Edinburgh Castle is named as one of the world’s historic sites at risk from the world’s changing climate, finds Sandra Dick

Perched atop its craggy volcanic rock, Edinburgh Castle stood strong in the face of enemy attack for centuries, providing a haven for Scottish nobles and a vantage point for the nation’s armies.

With parts dating from the 12th century and its instantly recognisable ramparts, it may seem almost indestructible.

Now – perhaps as a wake-up call not to take arguably Scotland’s most famous building for granted – Edinburgh Castle has been included in a major global project aimed at highlighting the risks that historic structures face from climate change.

Edinburgh Castle features alongside four international heritage sites including Rapa Nui, otherwise known as Easter Island, renowned for its collection of tall stern-faced statues.

With no reef surrounding the Pacific Ocean island to protect its fragile coast and their positioning on light, mineral-poor soil which easily runs off into the ocean, the enigmatic Moai are at risk of damage from rising sea levels.

As well as highlighting the risks brought by changing weather, the project shows how 3D modelling and a range of other innovative processes have been used to create highly accurate models, drawings and digital images to provide preservation teams with vital knowledge of their every corner and crevice.

As well as helping to build action plans, the drawings and models are being used as a baseline to identify erosion in years to come and guides for repairs and restoration.

Edinburgh Castle and Easter Island feature in the online project alongside the ancient desert mud city of Chan Chan in Peru, which is threatened by drought and flood, Bagerhat in Bangladesh, where salt water is eroding the centuries-old mosques, and the Tanzanian port city of Kilwa Kisiwani, where buildings are being affected by coastal erosion.

In Edinburgh Castle’s case, the Heritage on the Edge project shows how rising levels of rainfall, combined with the porous sandstone and increasing incidents of wetting and drying, freezing and thawing, leave the structure at risk of decay.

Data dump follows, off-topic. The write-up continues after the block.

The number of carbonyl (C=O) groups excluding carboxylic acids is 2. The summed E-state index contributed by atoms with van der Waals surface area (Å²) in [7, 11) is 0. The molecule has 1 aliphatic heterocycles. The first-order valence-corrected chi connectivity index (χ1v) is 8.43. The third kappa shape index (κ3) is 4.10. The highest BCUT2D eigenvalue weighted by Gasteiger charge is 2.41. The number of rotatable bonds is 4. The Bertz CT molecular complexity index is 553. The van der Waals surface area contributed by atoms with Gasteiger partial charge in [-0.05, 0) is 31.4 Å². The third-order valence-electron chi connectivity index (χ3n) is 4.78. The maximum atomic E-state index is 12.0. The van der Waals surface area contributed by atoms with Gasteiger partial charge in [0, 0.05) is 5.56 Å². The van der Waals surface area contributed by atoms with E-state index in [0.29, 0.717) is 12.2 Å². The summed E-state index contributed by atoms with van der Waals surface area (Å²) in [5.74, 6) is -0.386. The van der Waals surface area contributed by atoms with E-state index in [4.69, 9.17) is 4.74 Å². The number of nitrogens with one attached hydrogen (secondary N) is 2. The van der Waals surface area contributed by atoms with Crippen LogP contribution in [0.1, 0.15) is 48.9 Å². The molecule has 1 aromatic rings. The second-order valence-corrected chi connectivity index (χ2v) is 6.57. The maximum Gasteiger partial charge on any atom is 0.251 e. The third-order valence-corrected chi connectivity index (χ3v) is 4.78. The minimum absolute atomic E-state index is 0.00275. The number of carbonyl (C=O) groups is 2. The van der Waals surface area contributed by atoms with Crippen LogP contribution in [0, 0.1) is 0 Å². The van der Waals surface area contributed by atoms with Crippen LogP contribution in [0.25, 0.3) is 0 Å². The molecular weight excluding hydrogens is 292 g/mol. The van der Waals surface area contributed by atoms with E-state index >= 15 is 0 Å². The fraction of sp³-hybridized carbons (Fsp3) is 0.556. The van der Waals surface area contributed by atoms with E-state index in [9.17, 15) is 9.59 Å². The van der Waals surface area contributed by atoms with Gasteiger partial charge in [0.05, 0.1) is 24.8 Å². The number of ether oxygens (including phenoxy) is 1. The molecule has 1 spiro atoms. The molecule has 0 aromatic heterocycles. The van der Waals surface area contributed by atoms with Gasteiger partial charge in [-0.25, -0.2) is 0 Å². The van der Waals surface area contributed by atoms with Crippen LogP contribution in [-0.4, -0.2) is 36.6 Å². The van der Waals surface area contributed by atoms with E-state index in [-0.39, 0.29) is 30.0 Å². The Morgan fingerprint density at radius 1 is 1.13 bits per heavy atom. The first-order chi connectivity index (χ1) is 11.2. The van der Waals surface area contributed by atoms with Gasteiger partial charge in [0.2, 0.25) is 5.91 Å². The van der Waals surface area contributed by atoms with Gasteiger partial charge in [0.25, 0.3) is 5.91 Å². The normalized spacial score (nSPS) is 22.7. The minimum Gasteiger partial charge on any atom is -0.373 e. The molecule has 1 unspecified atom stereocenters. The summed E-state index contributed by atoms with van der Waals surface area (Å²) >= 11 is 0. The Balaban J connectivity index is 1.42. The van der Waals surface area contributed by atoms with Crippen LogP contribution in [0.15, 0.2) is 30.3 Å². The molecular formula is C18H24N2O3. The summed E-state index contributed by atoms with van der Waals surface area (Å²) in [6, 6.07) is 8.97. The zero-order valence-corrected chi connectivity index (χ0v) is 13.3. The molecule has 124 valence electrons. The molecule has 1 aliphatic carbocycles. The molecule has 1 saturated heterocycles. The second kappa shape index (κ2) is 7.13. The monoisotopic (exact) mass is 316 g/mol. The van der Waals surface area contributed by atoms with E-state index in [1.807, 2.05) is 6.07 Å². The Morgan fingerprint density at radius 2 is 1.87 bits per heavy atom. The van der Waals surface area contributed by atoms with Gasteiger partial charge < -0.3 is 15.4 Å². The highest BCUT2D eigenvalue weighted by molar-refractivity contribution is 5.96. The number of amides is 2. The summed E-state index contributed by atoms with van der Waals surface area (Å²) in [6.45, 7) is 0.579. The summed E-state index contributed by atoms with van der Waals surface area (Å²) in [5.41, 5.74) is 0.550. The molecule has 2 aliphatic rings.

Meanwhile, rainfall saturating the ground aiding the erosion of the

Castle’s volcanic rock is said to pose a potential safety risk to pedestrians, vehicles and tourists, as well as impacting on the very foundations of the ancient structure.

Spanning 60 pages on Google’s Arts & Culture platform, Heritage on the Edge draws together photography, 2D maps, 3D models and historical background plus interviews with conservationists to hammer home the risks facing built heritage, the significance of the sites, and the battle against the changing weather.

It highlights the work of California-based 3D-surveying firm CyArk, which since 2003 has used pioneering technology to digitally record, archive, and share images and data related to some of the world’s most famous sites.

As well as mapping Edinburgh Castle, CyArk’s technology has been used to map Skara Brae in Orkney, the Antonine Wall, Roslin Chapel and John Muir’s Birthplace in East Lothian, New Lanark, St Kilda, Stirling Castle, and Edinburgh’s Old and New Towns.

While it uses lasers to make 3D scans of structures, high-resolution imagery is captured at ground level and by overhead drones to create highly accurate drawings and detailed maps.

Dr Ewan Hyslop, head of technical research and science at Historic Environment Scotland (HES), said: “We are seeing the effects of climate change right across our estates. “We are also seeing quite startling statistics – the average rainfall in Scotland is now 20-25% higher than it was in the 1960s, temperatures have risen, sea levels have risen. It’s warmer and wetter.

“The growing season is a month longer than it was in the 1960s, so there is more vegetation growing and more cleaning out gutters. And when you are managing monuments and castles, all of that is significant.”